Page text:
In a 2002 speech, the Economic counsellor to the US Embassy, Mr Lee Brudvig, said, “We have not resisted the free flow of money, goods, services, and ideas. Rather, we have subjected our companies to market competition and limited the role of government on the whole to that of facilitator, regulator and, when necessary, safety net provider. As a result, we have seen a massive reorganization of business structures. Whereas in 1960 manufacturing accounted for 27 percent of GNP, by 2001 it had dropped to below 15 percent.” The changes brought about by technology and productivity is causing both markets as well as organisations to undergo restructuring.
Labour Market Developments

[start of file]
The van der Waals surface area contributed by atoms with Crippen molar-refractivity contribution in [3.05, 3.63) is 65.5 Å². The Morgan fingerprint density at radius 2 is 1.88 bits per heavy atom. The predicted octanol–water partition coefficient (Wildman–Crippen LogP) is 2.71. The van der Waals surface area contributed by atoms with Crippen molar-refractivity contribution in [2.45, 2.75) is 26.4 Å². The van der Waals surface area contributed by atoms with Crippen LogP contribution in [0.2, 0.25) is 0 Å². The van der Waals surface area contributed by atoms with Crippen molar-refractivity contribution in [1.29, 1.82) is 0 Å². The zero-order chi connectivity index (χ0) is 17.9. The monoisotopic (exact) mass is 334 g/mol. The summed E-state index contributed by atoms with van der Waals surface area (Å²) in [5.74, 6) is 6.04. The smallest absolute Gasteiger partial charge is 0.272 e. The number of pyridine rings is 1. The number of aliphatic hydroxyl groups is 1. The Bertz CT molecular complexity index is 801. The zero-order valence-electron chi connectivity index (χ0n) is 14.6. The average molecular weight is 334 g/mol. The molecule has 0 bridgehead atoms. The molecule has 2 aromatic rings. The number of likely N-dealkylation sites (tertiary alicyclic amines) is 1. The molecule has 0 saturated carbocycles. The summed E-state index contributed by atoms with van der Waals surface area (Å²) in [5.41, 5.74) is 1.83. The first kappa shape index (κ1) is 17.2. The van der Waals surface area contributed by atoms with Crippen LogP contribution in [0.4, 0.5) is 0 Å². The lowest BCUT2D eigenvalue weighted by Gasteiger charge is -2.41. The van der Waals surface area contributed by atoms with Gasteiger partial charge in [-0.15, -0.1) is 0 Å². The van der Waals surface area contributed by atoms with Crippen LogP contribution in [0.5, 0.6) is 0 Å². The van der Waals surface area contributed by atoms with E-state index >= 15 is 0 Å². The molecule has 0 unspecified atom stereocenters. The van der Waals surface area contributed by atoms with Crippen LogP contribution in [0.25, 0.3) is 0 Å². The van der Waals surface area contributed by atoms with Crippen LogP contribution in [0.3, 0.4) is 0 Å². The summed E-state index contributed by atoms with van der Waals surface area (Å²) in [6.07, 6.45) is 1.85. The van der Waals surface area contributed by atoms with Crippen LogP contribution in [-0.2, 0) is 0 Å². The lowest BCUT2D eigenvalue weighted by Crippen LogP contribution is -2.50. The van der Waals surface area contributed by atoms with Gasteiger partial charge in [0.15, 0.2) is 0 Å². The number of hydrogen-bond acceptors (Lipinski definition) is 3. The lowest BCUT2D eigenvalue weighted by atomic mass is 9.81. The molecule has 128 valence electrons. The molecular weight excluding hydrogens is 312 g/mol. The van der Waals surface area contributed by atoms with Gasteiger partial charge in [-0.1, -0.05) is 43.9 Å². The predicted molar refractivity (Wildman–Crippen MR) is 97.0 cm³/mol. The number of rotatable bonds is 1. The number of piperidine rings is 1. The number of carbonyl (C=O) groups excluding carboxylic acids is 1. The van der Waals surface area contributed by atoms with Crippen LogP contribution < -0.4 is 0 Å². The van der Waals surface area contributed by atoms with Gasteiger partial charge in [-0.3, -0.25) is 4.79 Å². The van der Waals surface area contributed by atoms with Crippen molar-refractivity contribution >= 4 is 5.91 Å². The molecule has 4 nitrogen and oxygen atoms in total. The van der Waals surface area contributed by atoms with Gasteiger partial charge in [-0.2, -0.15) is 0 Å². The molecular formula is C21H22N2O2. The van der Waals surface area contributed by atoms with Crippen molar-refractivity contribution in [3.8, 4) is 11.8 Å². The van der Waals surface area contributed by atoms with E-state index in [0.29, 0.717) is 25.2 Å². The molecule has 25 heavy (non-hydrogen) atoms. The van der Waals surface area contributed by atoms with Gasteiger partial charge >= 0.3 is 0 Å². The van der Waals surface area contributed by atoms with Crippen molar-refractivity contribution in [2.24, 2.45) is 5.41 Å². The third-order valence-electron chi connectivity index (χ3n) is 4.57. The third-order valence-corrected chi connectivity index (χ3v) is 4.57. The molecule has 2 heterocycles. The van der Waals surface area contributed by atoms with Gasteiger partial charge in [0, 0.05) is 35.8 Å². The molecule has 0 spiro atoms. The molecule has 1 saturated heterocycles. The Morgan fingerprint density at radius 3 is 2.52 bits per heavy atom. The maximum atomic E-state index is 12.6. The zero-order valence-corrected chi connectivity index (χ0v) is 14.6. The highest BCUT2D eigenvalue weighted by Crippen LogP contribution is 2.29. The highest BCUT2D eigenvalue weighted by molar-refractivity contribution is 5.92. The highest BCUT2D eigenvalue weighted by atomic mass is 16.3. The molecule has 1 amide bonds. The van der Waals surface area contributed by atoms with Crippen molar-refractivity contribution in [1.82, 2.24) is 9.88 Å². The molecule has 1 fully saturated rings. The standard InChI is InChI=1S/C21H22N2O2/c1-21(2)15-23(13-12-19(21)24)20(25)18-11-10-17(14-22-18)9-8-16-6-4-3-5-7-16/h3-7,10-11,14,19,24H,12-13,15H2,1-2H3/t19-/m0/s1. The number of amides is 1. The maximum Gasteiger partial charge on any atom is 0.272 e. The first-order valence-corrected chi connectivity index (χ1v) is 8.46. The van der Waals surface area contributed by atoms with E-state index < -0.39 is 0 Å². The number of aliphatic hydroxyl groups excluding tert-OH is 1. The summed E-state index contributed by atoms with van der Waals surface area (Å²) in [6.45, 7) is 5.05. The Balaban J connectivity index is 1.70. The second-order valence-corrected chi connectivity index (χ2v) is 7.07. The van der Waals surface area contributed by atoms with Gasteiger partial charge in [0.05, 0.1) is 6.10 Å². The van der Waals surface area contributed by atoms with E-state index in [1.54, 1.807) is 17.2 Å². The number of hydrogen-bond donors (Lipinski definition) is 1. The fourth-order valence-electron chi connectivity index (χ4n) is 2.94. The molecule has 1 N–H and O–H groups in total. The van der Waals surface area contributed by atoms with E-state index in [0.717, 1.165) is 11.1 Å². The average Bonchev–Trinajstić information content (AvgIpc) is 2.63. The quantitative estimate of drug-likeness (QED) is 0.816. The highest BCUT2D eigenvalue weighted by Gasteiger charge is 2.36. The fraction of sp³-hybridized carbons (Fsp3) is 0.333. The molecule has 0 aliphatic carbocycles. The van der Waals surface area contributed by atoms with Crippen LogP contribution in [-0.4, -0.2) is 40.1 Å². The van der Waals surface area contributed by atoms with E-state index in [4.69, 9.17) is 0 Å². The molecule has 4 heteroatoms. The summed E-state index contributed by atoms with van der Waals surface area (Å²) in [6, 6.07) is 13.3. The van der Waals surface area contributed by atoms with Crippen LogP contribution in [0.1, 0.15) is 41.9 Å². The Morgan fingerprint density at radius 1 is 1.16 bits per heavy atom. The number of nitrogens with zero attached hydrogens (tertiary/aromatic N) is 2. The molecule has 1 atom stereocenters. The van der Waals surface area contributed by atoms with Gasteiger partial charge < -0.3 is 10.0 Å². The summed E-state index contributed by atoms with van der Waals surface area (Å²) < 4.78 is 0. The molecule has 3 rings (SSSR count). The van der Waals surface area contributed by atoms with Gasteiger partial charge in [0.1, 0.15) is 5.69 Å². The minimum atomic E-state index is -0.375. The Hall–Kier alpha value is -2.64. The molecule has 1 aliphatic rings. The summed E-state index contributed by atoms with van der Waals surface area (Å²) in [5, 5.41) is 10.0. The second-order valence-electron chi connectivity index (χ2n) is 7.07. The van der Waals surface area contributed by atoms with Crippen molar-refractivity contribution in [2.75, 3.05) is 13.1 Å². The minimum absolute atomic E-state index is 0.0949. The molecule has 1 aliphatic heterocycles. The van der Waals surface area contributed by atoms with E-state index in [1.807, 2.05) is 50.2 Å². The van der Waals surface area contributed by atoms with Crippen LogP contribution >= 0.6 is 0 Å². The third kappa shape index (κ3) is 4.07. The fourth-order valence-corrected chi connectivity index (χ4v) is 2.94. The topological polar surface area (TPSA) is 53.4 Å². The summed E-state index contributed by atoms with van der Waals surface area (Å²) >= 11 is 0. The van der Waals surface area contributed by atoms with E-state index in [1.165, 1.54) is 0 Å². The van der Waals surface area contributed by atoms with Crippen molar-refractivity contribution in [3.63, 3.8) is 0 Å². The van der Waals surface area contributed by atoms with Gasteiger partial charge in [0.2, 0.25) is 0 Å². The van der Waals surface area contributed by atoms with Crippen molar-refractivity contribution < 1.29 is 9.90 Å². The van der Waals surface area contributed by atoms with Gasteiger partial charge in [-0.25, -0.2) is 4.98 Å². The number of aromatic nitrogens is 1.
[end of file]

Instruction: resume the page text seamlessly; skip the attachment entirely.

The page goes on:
An important trend in labour markets in the advanced economies has been a steady shift in demand away from the less skilled toward the more skilled (Slaughter, M., & Swagel, Philip., 1997). Studies have shown, for the advanced economies as a whole, that trade with developing countries has led to about a 20 percent decline in the demand for labour in manufacturing, with the decline concentrated among unskilled workers (Swagel, Philip., 1997). This trend has produced dramatic rises in wage and income inequality between the more and the less skilled. In the United states, wages of less-skilled workers have fallen steeply since the late 1970s relative to those of the more skilled (Slaughter, M., & Swagel, Philip., 1997). According to a study conducted in 2007, the impact of trade flows in 2006 increased the inequality of earnings by roughly 7% (Bivens,J., 2007). The study goes on to prove that although “liberalized trade” is a win-win proposition for nations, it reduces the income of most workers. Workers employed in industries directly in competition with low-cost imports from abroad can expect to see immediate job dislocation and/or downward wage pressures.